Supply Chain

Key challenges and initial discussion questions

Supply chain management risk vulnerability and complexity are exacerbated by:

  • intensifying domestic and international competition,
  • demand volatility,
  • shortening product life cycles service/delivery expectations,
  • cost pressures with resulting shifts to lean manufacturing and outsourcing,
  • globally extended value chains,
  • rapid and increasingly complex technology emergence and cross-traditional sector boundary convergence, and
  • frequency of disruptions due to unexpected events.

Relatedly, two interrelated themes have emerged as key to competitiveness: “visibility” and “resilience.” Visibility is needed to reduce cost, improve efficiency, customer response and compliance with global port reporting requirements and to monitor supplier performance. Visibility implies smooth communication, open information/data sharing and relationships between supply chain members who are increasingly seen as partners. It is enabled by improvements in IT, sensors and communication technologies as well as analytics involving “big data “and, critically, standards.  Visibility can be along multiple dimensions e.g., order processing, shipping, traceability of materials for reporting and avoiding theft and diversion of shipping, as well as more broadly in purchasing and quality control functions.

Standards enable visibility by ensuring common understanding of requirements by suppliers, and consistency of data quality and formats to support aggregation and analysis. Available standards cover automatic product identification and tracking (bar codes, RFID), electronic business protocols and dynamic inventory communication. The impact is not always positive as adopting related systems can be costly and use of open versus proprietary standards can reduce competitive advantage based on unique processes and operational models. A lack of common, harmonized standards increases cost and complexity in responding to varying reporting demands as components move cross borders.

“Resilience” refers to the ability to rapidly and effectively respond to shifting consumer demand level and type but also to natural disasters, conflicts and political unrest, and extreme weather. It implies a common risk vocabulary, efficient data and information sharing throughout supply chains, and integration into flexible/contingency response broader management strategies. The importance of resilience is reflected in the designation of “dynamic resilience” related to supply chains and trade as the theme of the 2013 World Economic Forum in Davos.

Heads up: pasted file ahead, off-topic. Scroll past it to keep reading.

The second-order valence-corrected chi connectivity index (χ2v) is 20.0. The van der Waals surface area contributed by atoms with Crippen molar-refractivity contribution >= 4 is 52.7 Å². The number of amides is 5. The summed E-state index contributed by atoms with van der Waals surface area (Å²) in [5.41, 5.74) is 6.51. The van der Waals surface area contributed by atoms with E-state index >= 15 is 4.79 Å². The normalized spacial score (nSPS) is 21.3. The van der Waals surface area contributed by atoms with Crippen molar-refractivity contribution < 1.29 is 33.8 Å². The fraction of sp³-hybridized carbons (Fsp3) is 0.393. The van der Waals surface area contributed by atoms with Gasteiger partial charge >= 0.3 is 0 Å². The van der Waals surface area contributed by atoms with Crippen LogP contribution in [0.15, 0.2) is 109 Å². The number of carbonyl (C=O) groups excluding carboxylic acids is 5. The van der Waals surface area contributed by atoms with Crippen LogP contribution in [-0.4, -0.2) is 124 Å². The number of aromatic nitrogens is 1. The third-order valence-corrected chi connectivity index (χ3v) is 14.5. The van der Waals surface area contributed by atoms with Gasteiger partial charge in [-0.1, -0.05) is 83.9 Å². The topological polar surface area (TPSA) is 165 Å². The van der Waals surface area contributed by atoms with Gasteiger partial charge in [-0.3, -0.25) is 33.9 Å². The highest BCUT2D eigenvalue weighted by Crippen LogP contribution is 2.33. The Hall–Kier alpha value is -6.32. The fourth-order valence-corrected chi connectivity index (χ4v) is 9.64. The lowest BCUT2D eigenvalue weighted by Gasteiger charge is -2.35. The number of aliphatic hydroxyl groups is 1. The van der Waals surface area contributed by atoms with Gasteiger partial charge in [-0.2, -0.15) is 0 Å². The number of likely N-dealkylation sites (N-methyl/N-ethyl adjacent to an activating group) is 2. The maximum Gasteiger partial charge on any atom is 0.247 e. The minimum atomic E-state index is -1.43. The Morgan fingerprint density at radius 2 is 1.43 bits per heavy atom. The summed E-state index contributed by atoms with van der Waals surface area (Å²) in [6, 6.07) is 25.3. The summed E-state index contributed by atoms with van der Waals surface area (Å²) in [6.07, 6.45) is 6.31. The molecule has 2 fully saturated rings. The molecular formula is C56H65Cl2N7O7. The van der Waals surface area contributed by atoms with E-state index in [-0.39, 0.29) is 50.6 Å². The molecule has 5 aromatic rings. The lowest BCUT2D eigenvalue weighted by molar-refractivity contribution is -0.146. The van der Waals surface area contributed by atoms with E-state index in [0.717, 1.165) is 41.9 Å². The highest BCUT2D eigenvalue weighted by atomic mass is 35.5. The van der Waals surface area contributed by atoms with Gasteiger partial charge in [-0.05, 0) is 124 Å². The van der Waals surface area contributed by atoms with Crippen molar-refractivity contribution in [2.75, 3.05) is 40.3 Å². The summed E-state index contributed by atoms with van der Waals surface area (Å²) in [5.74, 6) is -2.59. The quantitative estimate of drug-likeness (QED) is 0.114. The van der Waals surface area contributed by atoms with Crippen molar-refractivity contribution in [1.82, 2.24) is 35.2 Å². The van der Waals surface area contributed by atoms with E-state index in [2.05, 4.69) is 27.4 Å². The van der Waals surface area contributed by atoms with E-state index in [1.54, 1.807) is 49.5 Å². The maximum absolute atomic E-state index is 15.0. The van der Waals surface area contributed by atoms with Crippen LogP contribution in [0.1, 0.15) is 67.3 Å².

Resilience supporting standards include ISO 28002 entitled, “Development of Resilience in the Supply Chain” which is explicitly designed to seamlessly integrate with risk management process standards. The intent of these standards is to provide structure, guidance, communication frameworks and measures to clarify response procedures and ensure supplier compliance and readiness.

Initial discussion questions:

  • What are strategic implications for selecting standards and participation in standards development?
  • How does this topic and standards influence product and service design?
  • How could standards impact on supply chain management vary based on sector, product life cycle stage, supply chain complexity and supplier national cultures? Where standards monitoring and strategy could/should fit organizationally aligning with traditional supply chain management functions? What are illustrative cases?
  • Even as standards and technologies allow visibility and resilience, questions are accentuated:
    • Who gathers and controls information, over what period of time and how is it and analysis used (information can be sensitive and proprietary to individual suppliers; visibility can support supplier consolidation or longer supply chains)?
    • What are implications for supply chain structure, design and broader management?

Linked papers

Review our Supply Chain Papers page for links to papers that are specific to supply chain.

Supply Chain Operations, Strategy and Infrastructure Development in a Global Economy  NIST industry-academic workshop conducted May 19-20, 2015 at Georgetown University  Link to announcement and presentations